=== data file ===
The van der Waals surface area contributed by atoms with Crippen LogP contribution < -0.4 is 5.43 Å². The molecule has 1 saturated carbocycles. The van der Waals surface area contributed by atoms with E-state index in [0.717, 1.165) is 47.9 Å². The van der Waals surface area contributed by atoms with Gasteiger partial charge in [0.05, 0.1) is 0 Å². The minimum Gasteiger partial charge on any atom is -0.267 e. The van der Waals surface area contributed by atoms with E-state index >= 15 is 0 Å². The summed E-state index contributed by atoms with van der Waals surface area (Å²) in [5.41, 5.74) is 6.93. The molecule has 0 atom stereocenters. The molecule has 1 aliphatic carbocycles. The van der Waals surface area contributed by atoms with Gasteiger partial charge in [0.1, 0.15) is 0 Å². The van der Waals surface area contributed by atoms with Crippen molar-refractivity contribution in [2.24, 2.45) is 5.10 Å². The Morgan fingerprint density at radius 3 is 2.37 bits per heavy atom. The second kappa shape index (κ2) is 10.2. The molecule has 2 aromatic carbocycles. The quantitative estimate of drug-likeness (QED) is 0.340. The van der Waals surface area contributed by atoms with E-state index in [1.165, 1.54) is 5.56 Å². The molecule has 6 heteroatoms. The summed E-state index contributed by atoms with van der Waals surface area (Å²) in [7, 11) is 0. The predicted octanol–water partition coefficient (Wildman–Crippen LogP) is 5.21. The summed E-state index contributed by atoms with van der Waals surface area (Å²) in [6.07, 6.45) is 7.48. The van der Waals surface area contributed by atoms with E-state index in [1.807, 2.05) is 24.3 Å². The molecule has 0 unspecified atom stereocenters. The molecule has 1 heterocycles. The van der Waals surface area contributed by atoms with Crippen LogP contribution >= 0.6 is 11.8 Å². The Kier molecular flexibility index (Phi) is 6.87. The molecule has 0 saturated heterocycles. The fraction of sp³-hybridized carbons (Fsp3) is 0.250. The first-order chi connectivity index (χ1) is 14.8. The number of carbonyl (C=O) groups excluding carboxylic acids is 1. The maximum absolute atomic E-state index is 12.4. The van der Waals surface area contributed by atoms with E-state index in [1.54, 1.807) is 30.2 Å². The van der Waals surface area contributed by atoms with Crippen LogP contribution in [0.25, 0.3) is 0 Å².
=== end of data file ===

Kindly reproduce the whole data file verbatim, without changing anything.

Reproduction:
The van der Waals surface area contributed by atoms with Crippen LogP contribution < -0.4 is 5.43 Å². The molecule has 1 saturated carbocycles. The van der Waals surface area contributed by atoms with E-state index in [0.717, 1.165) is 47.9 Å². The van der Waals surface area contributed by atoms with Gasteiger partial charge in [0.05, 0.1) is 0 Å². The minimum Gasteiger partial charge on any atom is -0.267 e. The van der Waals surface area contributed by atoms with E-state index >= 15 is 0 Å². The summed E-state index contributed by atoms with van der Waals surface area (Å²) in [5.41, 5.74) is 6.93. The molecule has 0 atom stereocenters. The molecule has 1 aliphatic carbocycles. The van der Waals surface area contributed by atoms with Gasteiger partial charge in [0.1, 0.15) is 0 Å². The van der Waals surface area contributed by atoms with Crippen molar-refractivity contribution in [2.24, 2.45) is 5.10 Å². The Morgan fingerprint density at radius 3 is 2.37 bits per heavy atom. The second kappa shape index (κ2) is 10.2. The molecule has 2 aromatic carbocycles. The quantitative estimate of drug-likeness (QED) is 0.340. The van der Waals surface area contributed by atoms with E-state index in [1.165, 1.54) is 5.56 Å². The molecule has 6 heteroatoms. The summed E-state index contributed by atoms with van der Waals surface area (Å²) in [7, 11) is 0. The predicted octanol–water partition coefficient (Wildman–Crippen LogP) is 5.21. The summed E-state index contributed by atoms with van der Waals surface area (Å²) in [6.07, 6.45) is 7.48. The van der Waals surface area contributed by atoms with E-state index in [1.807, 2.05) is 24.3 Å². The molecule has 0 unspecified atom stereocenters. The molecule has 1 heterocycles. The van der Waals surface area contributed by atoms with Crippen LogP contribution >= 0.6 is 11.8 Å². The Kier molecular flexibility index (Phi) is 6.87. The molecule has 0 saturated heterocycles. The fraction of sp³-hybridized carbons (Fsp3) is 0.250. The first-order chi connectivity index (χ1) is 14.8. The number of carbonyl (C=O) groups excluding carboxylic acids is 1. The maximum absolute atomic E-state index is 12.4. The van der Waals surface area contributed by atoms with E-state index in [1.54, 1.807) is 30.2 Å². The van der Waals surface area contributed by atoms with Crippen LogP contribution in [0.25, 0.3) is 0 Å².